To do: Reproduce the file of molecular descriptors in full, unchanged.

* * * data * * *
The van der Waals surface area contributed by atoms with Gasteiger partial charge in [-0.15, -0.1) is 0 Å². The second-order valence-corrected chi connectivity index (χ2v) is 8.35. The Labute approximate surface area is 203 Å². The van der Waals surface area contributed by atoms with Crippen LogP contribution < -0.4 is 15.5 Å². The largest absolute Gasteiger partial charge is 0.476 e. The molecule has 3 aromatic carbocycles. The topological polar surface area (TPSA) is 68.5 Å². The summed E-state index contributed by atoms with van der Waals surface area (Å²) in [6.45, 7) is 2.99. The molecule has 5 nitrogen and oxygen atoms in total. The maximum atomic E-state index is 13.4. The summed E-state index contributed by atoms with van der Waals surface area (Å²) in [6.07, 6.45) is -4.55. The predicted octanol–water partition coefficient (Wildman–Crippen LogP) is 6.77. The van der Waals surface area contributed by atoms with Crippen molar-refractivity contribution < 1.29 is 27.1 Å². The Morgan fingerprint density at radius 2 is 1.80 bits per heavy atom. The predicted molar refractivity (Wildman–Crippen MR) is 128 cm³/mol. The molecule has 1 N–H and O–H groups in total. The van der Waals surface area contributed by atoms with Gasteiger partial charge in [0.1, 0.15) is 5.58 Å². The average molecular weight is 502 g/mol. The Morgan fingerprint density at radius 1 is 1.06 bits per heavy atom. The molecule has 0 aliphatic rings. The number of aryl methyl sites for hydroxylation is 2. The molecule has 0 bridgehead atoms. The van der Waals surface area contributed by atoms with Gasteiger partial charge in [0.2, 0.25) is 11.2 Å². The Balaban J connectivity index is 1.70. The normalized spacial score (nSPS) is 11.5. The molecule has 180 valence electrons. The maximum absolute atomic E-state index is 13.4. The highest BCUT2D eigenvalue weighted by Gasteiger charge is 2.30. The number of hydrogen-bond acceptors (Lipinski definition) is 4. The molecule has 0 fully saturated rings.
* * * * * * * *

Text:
The van der Waals surface area contributed by atoms with Gasteiger partial charge in [-0.15, -0.1) is 0 Å². The second-order valence-corrected chi connectivity index (χ2v) is 8.35. The Labute approximate surface area is 203 Å². The van der Waals surface area contributed by atoms with Crippen LogP contribution < -0.4 is 15.5 Å². The largest absolute Gasteiger partial charge is 0.476 e. The molecule has 3 aromatic carbocycles. The topological polar surface area (TPSA) is 68.5 Å². The summed E-state index contributed by atoms with van der Waals surface area (Å²) in [6.45, 7) is 2.99. The molecule has 5 nitrogen and oxygen atoms in total. The maximum atomic E-state index is 13.4. The summed E-state index contributed by atoms with van der Waals surface area (Å²) in [6.07, 6.45) is -4.55. The predicted octanol–water partition coefficient (Wildman–Crippen LogP) is 6.77. The van der Waals surface area contributed by atoms with Crippen molar-refractivity contribution < 1.29 is 27.1 Å². The Morgan fingerprint density at radius 2 is 1.80 bits per heavy atom. The predicted molar refractivity (Wildman–Crippen MR) is 128 cm³/mol. The molecule has 1 N–H and O–H groups in total. The van der Waals surface area contributed by atoms with Gasteiger partial charge in [0.1, 0.15) is 5.58 Å². The average molecular weight is 502 g/mol. The Morgan fingerprint density at radius 1 is 1.06 bits per heavy atom. The molecule has 0 aliphatic rings. The number of aryl methyl sites for hydroxylation is 2. The molecule has 0 bridgehead atoms. The van der Waals surface area contributed by atoms with Gasteiger partial charge in [0.2, 0.25) is 11.2 Å². The Balaban J connectivity index is 1.70. The normalized spacial score (nSPS) is 11.5. The molecule has 180 valence electrons. The maximum absolute atomic E-state index is 13.4. The highest BCUT2D eigenvalue weighted by Gasteiger charge is 2.30. The number of hydrogen-bond acceptors (Lipinski definition) is 4. The molecule has 0 fully saturated rings.